03/12/2013 11:55 EDT | Updated 05/12/2013 05:12 EDT

Tranquilizers might have prevented deaths of 2 dogs shot by police

A Quebec animal control centre is saying the deaths of two dogs could have been prevented if tranquilizers were more accessible in the province.

On the evening of Feb. 27, Châteauguay resident Lisa Dickson called the local animal control centre for help when she arrived home and found her two dogs had gotten tangled together in the backyard after play fighting.

But Dickson says she didn't expect the visit would end with both of her pets being shot and killed by police.

The director of the animal control centre, Refuge A.M.R., said they received the call at 11:30 p.m. from Dickson, who told them that her one dog which was part bull mastiff was too aggressive to approach.

Director Christina Williamson said Dickson asked the centre to pick up her mastiff and take him back to the shelter.

Williamson said it was explained that the dog would have to be euthanized, and Dickson agreed.

"We do not put aggressive dogs up for adoption," Williamson said.

But Dickson says the animal control officer should have done more. When the employee arrived, he stood on the back deck and tried to break up the fight by throwing snowballs at the two dogs.

The employee felt the situation was too dangerous for his own safety and concluded there was no way to separate the dogs.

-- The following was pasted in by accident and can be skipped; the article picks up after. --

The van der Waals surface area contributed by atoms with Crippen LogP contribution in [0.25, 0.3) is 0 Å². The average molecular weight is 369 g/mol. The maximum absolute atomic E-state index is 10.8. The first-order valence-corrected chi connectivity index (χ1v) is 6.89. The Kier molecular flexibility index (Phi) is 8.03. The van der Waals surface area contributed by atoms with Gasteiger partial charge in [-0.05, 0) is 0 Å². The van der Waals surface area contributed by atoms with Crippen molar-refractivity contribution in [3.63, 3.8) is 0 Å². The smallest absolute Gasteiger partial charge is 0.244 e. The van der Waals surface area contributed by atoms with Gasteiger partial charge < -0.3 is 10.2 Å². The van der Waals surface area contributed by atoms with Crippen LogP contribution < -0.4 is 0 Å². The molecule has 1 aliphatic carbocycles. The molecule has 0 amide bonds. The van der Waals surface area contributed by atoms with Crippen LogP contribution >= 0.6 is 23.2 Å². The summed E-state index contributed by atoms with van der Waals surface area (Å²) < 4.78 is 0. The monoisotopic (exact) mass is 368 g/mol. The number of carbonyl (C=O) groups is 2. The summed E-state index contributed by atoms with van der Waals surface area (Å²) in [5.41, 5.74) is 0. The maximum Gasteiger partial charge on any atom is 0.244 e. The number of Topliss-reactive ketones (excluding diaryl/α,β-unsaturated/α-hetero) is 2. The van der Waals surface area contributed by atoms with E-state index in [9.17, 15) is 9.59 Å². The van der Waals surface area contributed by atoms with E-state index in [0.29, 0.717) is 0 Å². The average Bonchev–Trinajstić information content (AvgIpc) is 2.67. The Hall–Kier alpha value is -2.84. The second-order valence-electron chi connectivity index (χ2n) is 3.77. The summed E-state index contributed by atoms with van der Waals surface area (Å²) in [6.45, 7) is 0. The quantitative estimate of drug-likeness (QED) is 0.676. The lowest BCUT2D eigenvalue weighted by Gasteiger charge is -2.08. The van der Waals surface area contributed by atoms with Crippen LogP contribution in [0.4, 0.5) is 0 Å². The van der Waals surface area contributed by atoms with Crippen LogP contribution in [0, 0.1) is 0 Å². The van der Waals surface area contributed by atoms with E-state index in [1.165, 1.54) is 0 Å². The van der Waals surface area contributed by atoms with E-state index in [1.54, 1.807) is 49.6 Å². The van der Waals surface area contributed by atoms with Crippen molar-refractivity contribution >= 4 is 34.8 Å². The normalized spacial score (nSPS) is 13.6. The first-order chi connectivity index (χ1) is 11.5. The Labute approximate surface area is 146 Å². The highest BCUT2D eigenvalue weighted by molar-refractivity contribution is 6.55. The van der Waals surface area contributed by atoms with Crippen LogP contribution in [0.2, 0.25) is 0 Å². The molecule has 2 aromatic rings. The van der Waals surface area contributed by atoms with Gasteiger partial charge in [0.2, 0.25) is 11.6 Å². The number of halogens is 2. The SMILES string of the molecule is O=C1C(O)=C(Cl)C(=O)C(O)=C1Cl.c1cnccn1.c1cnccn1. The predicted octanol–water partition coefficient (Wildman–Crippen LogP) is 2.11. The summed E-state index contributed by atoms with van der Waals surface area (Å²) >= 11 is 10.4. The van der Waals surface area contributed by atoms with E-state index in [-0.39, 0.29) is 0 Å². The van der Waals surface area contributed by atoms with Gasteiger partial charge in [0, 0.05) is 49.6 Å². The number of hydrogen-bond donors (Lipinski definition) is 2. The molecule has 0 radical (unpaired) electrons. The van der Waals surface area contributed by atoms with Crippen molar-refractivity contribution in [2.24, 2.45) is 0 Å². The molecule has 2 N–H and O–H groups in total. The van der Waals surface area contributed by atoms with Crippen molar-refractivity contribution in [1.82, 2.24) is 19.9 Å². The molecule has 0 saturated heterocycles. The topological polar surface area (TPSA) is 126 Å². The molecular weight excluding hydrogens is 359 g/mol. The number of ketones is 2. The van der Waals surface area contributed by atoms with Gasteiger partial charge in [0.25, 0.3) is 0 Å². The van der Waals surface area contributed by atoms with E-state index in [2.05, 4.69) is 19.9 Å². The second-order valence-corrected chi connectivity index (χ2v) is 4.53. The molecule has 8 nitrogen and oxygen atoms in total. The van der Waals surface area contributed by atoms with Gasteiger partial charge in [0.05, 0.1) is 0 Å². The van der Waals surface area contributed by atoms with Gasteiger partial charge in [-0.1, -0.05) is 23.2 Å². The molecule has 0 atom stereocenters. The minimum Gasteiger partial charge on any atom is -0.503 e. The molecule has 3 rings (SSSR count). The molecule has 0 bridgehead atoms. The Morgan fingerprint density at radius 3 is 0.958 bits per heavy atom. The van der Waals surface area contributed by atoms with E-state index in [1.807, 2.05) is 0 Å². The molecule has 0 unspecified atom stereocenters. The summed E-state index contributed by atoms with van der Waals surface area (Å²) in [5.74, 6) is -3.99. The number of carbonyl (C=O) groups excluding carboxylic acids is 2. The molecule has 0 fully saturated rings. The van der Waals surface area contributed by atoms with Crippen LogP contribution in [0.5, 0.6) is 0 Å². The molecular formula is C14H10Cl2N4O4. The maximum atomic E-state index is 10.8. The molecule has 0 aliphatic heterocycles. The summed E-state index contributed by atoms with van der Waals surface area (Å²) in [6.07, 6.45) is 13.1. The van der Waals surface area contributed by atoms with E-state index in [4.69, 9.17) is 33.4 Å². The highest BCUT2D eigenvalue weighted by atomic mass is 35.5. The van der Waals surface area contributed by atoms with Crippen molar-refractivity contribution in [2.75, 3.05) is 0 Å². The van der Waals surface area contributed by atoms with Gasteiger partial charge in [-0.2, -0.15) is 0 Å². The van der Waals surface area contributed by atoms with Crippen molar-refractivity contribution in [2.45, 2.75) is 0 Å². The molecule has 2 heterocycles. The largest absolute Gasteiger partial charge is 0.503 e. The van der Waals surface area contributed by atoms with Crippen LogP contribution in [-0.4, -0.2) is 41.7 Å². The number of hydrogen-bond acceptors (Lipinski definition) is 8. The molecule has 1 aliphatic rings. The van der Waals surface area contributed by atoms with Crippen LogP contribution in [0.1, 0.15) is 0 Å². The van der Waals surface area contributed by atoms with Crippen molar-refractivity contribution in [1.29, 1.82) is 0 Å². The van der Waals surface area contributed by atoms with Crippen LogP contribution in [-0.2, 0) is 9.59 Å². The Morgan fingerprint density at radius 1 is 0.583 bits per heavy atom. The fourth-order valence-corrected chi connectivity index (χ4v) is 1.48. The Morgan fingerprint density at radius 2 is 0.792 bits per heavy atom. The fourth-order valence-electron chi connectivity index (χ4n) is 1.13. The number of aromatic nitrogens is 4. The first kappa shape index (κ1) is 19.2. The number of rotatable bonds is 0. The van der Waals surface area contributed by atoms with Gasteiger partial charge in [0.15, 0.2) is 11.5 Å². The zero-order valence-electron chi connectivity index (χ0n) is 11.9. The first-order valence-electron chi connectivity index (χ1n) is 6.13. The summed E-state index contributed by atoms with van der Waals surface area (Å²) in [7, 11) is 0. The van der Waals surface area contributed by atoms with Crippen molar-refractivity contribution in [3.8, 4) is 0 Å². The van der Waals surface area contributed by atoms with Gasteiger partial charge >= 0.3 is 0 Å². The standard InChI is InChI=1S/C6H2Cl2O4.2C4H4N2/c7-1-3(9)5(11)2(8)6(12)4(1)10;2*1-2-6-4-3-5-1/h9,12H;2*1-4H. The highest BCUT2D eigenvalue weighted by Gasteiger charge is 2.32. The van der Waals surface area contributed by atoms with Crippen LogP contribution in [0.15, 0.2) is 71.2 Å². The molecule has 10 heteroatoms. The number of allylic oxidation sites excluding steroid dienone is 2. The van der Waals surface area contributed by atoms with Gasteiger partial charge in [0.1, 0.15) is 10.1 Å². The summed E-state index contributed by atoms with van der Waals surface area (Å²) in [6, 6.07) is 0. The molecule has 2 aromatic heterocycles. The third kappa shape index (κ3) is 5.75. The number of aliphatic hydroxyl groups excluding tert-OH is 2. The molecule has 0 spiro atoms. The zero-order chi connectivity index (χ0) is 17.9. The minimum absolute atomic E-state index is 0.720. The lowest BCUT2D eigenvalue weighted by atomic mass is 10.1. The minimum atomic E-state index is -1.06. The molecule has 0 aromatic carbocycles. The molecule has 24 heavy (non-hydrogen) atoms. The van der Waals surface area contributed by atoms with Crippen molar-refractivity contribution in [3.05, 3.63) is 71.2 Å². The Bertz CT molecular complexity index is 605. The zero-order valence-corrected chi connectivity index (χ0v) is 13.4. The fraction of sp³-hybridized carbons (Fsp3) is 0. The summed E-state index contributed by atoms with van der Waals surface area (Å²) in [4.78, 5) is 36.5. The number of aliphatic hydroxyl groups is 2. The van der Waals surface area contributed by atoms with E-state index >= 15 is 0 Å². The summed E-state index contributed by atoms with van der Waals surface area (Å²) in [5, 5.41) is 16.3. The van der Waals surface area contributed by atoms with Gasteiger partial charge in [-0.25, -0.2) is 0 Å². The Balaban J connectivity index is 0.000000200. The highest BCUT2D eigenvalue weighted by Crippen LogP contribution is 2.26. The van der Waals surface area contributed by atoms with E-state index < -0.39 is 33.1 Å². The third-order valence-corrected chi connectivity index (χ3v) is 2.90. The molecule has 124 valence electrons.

But Dickson and her husband said they don't understand why the officer didn't use equipment to separate the dogs

"He never went into the yard to check on them," Dickson said.

According to Dickson, the animal control officer concluded that one dog was biting the other on the throat and wouldn't let go.

In fact, it turned out that Harley, who was part bull mastiff, was caught on the choke chain being worn by Timber, who was part collie.

Police called for support

The animal control officer decided to contact the police for extra support, which Williamson said is common practice for Refuge.

Dickson said when the officers arrived, they asked her and her daughters to go inside the house.

Soon after she said they heard gunshots and went back outside to discover the dogs were dead.

"The girls were traumatized. They were hysterical," Dickson said.

But, according to Williamson, police officers had told the pet owner her dogs would have to be put down.

Châteauguay police spokeswoman Nadia Grondin said using a firearm is a last resort for police, but when an animal is suffering or represents a threat, they have to consider putting it down.

Stephen Howse, Dickson's husband, was at work during the incident.

When he came home, the dogs were already dead. He said he used his bolt cutters to separate their tangled chains.

Howse wonders why the animal control officer didn't use his equipment to help pin down the dogs and untangle them.

"He's supposed to be a professional dog catcher," he said.

Tranquilizers could have prevented dogs' death

In response to the incident, Williamson said better access to tranquilizers could have made a difference.

"If we had access to tranquilizers, none of this would have ever happened."

Williamson explained that tranquilizers are currently a controlled substance in Quebec and are only accessible through a veterinarian.

But Williamson said they were contacted by the pet owner at about 11:30 p.m., long after most veterinarians close their offices.